Boy A Reviews
Jack, played by Andrew Garfield, is a young man who's in transition to gain a new future. He was sent to prison for a crime he committed as a child. Terry, played by Peter Mullen (Trainspotting, Children of Men) is the one person who has faith and sees the good in him. His new life starts good, he gets a job, meets a girl and falls in love. But the past woun't leave him alone...
John Crowley, the director, tells the story of Jack using flashbacks. This suits the film perfectly, as the viewer gains little by little more information about this sympathetic character.
"Boy A" is somewhat of a brutal, morally complex film. Should people be given a second chance? Will the guilt of your past be stronger than your will to find happiness in life?
The strongest factor in "Boy A" is its lead actors. I can't recall when was the last time I saw such a strong performance, as Andrew Garfield's performance as Jack? His future, If he upholds the same level as in "Boy A", couldn't be any brighter. All of the actors do an excellent job and they show us perfect examples on how to reach the viewers heart.
The cinematography and sound department are simple but effective. The sets are pretty ascetic but they leave more attention to the actors work.
After my first viewing, I really can't find anything negative to say about this film. "Boy A" is a film that touched me. And that doesn't happen often. A perfect achievement in acting, or filmmaking in general, "Boy A" should be viewed by everyone who enjoy serious cinema.
After watching this film, for those who saw the end..."the crime", I had a dream that night that I was doing the same thing to my younger brother! Weird!
Certain parts of the film led me and (I'm sure others) to recall a very similar well known British case.
The actions to the film lead you to make your own opinions and your mind is questioning every part of this dilemma.
Superbly acted, gritty, emotional, real hard hitting stuff with a controversial issue. Amazing! Kudos to the Director and leading actor for this one.
[font=Century Gothic]"Boy A" is a competent and well-acted social drama that is hampered by a couple of plot contrivances. The movie is about the notions of responsibility and rehabilitation and asks if any one person's life is completely without worth. The answer is simply that we all need somebody who loves us. Jack is no longer the same person he was when he was a kid, ne Eric Wilson(Alfie Owen). At the time, he was victimized by older bullies, was ignored by his father(Leigh Symonds) while his mother(Maria Gough) was seriously ill. Into the abyss, steps Philip(Taylor Doherty), a kid his own age that protects him from the bullies. But as an adult, he has a social network of people who accept him(they think he used to steal cars) and a loving father figure in Terry. [/font]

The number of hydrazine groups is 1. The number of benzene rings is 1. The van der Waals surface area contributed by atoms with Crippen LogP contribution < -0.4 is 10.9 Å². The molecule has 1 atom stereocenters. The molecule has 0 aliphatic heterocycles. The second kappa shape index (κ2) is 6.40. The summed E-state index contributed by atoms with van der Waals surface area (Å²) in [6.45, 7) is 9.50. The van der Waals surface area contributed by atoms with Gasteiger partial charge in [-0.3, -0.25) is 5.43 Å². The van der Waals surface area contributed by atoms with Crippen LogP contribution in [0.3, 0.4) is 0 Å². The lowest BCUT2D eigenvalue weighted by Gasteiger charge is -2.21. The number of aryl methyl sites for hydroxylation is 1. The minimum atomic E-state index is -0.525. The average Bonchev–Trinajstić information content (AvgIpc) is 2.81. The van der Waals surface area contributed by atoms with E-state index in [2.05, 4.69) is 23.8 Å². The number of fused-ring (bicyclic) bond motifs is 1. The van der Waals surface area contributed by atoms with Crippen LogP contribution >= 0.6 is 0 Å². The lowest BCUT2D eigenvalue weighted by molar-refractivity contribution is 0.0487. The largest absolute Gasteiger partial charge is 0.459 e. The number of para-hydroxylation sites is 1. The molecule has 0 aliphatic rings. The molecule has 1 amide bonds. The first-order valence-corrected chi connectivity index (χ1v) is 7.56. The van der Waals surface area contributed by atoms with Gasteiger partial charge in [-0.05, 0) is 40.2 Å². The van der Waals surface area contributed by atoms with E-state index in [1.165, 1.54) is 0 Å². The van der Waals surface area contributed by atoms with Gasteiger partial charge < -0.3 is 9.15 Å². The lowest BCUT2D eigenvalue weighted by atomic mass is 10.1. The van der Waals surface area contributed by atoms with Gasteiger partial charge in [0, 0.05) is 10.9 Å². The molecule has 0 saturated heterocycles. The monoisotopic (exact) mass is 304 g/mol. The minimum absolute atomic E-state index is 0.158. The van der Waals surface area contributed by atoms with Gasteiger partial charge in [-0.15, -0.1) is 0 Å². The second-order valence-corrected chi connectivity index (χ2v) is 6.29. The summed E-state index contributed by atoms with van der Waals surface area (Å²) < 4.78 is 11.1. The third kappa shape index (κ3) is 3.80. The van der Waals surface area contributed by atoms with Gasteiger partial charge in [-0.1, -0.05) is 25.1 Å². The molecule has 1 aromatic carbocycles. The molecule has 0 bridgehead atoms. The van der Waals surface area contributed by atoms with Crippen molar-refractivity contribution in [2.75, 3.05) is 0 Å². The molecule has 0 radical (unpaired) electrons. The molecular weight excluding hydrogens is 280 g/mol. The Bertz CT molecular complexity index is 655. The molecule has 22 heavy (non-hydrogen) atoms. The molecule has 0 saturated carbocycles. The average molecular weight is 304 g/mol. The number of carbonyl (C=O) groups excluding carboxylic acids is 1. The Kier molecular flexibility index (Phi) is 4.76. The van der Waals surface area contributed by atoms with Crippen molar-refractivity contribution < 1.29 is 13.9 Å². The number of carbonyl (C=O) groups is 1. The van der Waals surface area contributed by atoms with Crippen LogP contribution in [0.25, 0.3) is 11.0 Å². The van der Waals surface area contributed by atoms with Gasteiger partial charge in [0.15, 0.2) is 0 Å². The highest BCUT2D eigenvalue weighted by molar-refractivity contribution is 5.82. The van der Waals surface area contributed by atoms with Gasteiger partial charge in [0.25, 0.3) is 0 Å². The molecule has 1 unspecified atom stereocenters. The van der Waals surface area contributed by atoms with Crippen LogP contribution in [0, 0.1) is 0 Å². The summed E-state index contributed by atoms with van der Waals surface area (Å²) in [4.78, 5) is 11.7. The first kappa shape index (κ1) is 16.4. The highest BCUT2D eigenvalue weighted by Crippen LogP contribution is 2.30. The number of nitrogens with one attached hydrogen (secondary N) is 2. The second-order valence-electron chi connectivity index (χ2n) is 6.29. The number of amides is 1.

And on another note that doesn't have to do with any important in the movie...I really enjoyed Andrew Garfield Spaz-tastic dancing. Boy has got moves.
I mean, he did something bad as a kid, because his BFF 'told' him to. In some cases, this would be like your parent telling you to do something. They tell you to do something, even if you think it's bad, but you do it because they're the authority. Putting him in jail for 10 years isn't going to fix him at all, and probably would screw him up a little. But I just think it's stupid.
At the core of what succeeds in the film is the truly great central performance. The acting is, in general, top notch but Andrew Garfield truly stands out by delivering a deceptively simple performance as the titular Boy A. Having spent most of his life in an institution, he has the emotional development of a child. His fragility and tenderness would be comical if they were not constantly at odds with his feelings of guilt. He provides for the film everything it needs: its tone, its mood, its pacing. It responds in turn by being structured around him. Had the film been exclusively about him and his attempts to start a life it might well have been a masterpiece.
Unfortunately, the screenplay has other ideas. A subplot involving our lead's parole officer and his son is completely pointless, existing solely as a device with which to bring about the final catalyzing event. The use of symbolism in a particular scene (the knife, more evident during the closing scenes) is appallingly obvious to the point of distraction. The romance, while well acted, feels more like the artificial construct of an overeager screenwriter, particularly since our female lead, described as intelligent and quick-witted, all but threw herself at this awkward, socially retarded puppy-dog without having so much as spoken to him in a series of sequences that make little, if any, sense. The screenplay also feels the need to artificially punch up the danger via unnecessary flashbacks, a violent scene that contradicts all we know of our boy Jack, and even deus ex machina. The film's ending is a particularly bad offender, relying on a series of improbable (if not impossible) circumstances in order to unfold the way it did.
What we are left with, then, is a film that is as great as it is mediocre. Every stunning moment is undermined by artificiality not long after, but the reverse is also true. As a whole "Boy A" is a good film that is disappointing only because of how great it was allowed to be at times.